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I hear people talk about God as our protector, but if there is still suffering, what is he protecting us from?

This question is a great follow-up to the one last week, because both really deal with the subject of God’s power. Last week, we saw that God’s power is not a raw, dictatorial, almightiness, but is the power of suffering, liberating, reconciling love. In other words, God’s power is always consistent with His own character and nature.
So what does that mean in regards to God’s providence and protection over our lives? A few particulars could be mentioned:

  1. The Biblical story makes no cheap promises that if we will just ‘trust in God’ we will be spared the hardship, pain, and suffering that are the ‘dark side’ of the free will choices of God’s creatures, whether they be visible or invisible. You can go down the list -Abraham, Moses, Ruth, David, Esther, Jeremiah, Jesus, Paul – none of God’s people were able to escape the hurts and pains of life.
  2. The power of God is not like that of a human kind which is only seen in sovereign majesty. God’s power is seen, time and time again throughout scripture, in weakness as well as in strength, in defeat and suffering as well as in victory, in the form of a lowly Servant as well as in the form of an exalted Lord. We see this in the tragic history of a little insignificant people called Israel, as well as a man dying on a cross as one of us. So if we know that God was powerful enough to accomplish his purposes in those circumstances, how is it we can think that God must only be powerfully at work when we are experiencing times of happiness and success? How can we limit God by thinking that God’s powerful will for our good can only be accomplished in the positve things that happen to me and not the painful things?
  3. God’s power and protection is demonstrated in the presence of people who love enough to risk their own comfort and security to sit at the bedside of the sick and dying, befriending the friendless, accepting the unacceptable, defending the cause of the victims of injustice-even at their own peril. This means we can recognize God’s power and protection when others come along side of us and minister in this way.
  4. The Biblical story bears witness to the fact that God is so powerful that evil must finally serve God’s good will for our sake. In other words, God’s power is so great that it can make good come out of evil. This can be seen in OT in the story of Joseph and his brothers. The brothers shameful act made it possible for Joseph to eventually become a ruler in Egypt and save his family. The same point is made even more clearly in the death and resurrection of Jesus. God did not will the sin and injustice of the leaders, the rejection of the disciples. Yet it was those very things that made possible the salvation of the whole world. Just when it looks like evil is going to ‘win the day’, it ends up serving the powerful, liberating love of God.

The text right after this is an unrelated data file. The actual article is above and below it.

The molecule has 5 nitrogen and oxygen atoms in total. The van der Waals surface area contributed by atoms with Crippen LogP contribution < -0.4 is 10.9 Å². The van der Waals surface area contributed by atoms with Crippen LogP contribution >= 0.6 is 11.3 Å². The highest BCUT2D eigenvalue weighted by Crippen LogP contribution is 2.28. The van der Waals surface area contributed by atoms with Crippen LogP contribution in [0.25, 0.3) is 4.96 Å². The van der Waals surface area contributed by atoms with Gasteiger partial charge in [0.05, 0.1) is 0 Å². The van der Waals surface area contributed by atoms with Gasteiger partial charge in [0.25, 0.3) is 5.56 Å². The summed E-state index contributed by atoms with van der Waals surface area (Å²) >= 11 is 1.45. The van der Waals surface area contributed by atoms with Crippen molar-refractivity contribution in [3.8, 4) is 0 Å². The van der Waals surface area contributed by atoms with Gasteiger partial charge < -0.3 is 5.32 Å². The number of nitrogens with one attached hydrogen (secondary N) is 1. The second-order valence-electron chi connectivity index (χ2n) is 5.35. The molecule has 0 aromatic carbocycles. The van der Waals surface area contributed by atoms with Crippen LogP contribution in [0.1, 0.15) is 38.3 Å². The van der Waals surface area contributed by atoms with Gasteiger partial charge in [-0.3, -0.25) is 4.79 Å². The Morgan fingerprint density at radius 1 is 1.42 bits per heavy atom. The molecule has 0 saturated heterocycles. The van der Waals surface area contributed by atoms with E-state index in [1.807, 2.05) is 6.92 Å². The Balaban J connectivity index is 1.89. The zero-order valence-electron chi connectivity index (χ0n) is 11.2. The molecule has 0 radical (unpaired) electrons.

5. Finally, to be in Christ and to walk by the Spirit, is to participate in God’s powerful, liberating, sacrificing love and to experience it protective care. This love alone can transform a broken planet and bring healing and renewal. Only this love can forgive the sin we’ve done as well as the sin done to us, so we are sheltered from bitterness and revenge. Only this love can shape us into a new kind of community and sustain us to continue Jesus’ mission to heal the hurting, feed the hungry, include the lonely, and help people find their way back to God, while shielding us from the spirit of this age – racism, nationalism, consumerism, materialism, etc. Over time, God’s love builds a barrier around us from the things that have the potential to divide and distroy our lives.

There is much, much more that can be said here (theologians have build entire careers on this subject ) but it’s safe to say that God’s providential protecting is a subject that precludes ‘easy’ answers. But I pray that these points will, at the very least, set your mind toward some uncharted waters, and lead you into an even deeper relationship with our loving God.

See you Sunday,

Pastor Mark

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